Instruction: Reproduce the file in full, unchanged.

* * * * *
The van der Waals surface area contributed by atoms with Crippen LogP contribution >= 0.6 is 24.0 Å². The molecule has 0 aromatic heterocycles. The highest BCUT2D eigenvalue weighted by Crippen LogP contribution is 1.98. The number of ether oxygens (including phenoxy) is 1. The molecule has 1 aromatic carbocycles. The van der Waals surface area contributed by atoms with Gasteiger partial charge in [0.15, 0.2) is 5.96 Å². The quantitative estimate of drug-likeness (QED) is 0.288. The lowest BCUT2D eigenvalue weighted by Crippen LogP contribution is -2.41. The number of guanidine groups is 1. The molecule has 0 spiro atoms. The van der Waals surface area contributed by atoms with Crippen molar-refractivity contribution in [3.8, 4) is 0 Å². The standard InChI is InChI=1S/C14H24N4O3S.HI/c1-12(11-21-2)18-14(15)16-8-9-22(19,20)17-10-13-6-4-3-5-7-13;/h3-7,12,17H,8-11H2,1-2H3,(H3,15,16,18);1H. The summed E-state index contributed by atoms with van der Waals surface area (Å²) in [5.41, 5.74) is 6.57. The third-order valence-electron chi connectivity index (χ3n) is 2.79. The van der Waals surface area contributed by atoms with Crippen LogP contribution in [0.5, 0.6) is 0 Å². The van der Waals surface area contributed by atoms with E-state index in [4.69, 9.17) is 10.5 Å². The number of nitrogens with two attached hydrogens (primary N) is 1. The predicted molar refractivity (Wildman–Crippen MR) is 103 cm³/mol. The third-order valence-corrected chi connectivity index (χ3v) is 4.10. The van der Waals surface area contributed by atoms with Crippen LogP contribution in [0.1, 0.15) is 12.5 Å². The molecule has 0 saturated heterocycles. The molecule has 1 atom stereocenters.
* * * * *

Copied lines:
The van der Waals surface area contributed by atoms with Crippen LogP contribution >= 0.6 is 24.0 Å². The molecule has 0 aromatic heterocycles. The highest BCUT2D eigenvalue weighted by Crippen LogP contribution is 1.98. The number of ether oxygens (including phenoxy) is 1. The molecule has 1 aromatic carbocycles. The van der Waals surface area contributed by atoms with Gasteiger partial charge in [0.15, 0.2) is 5.96 Å². The quantitative estimate of drug-likeness (QED) is 0.288. The lowest BCUT2D eigenvalue weighted by Crippen LogP contribution is -2.41. The number of guanidine groups is 1. The molecule has 0 spiro atoms. The van der Waals surface area contributed by atoms with Crippen molar-refractivity contribution in [3.8, 4) is 0 Å². The standard InChI is InChI=1S/C14H24N4O3S.HI/c1-12(11-21-2)18-14(15)16-8-9-22(19,20)17-10-13-6-4-3-5-7-13;/h3-7,12,17H,8-11H2,1-2H3,(H3,15,16,18);1H. The summed E-state index contributed by atoms with van der Waals surface area (Å²) in [5.41, 5.74) is 6.57. The third-order valence-electron chi connectivity index (χ3n) is 2.79. The van der Waals surface area contributed by atoms with Crippen LogP contribution in [0.5, 0.6) is 0 Å². The van der Waals surface area contributed by atoms with E-state index in [4.69, 9.17) is 10.5 Å². The number of nitrogens with two attached hydrogens (primary N) is 1. The predicted molar refractivity (Wildman–Crippen MR) is 103 cm³/mol. The third-order valence-corrected chi connectivity index (χ3v) is 4.10. The van der Waals surface area contributed by atoms with Crippen LogP contribution in [0.1, 0.15) is 12.5 Å². The molecule has 0 saturated heterocycles. The molecule has 1 atom stereocenters.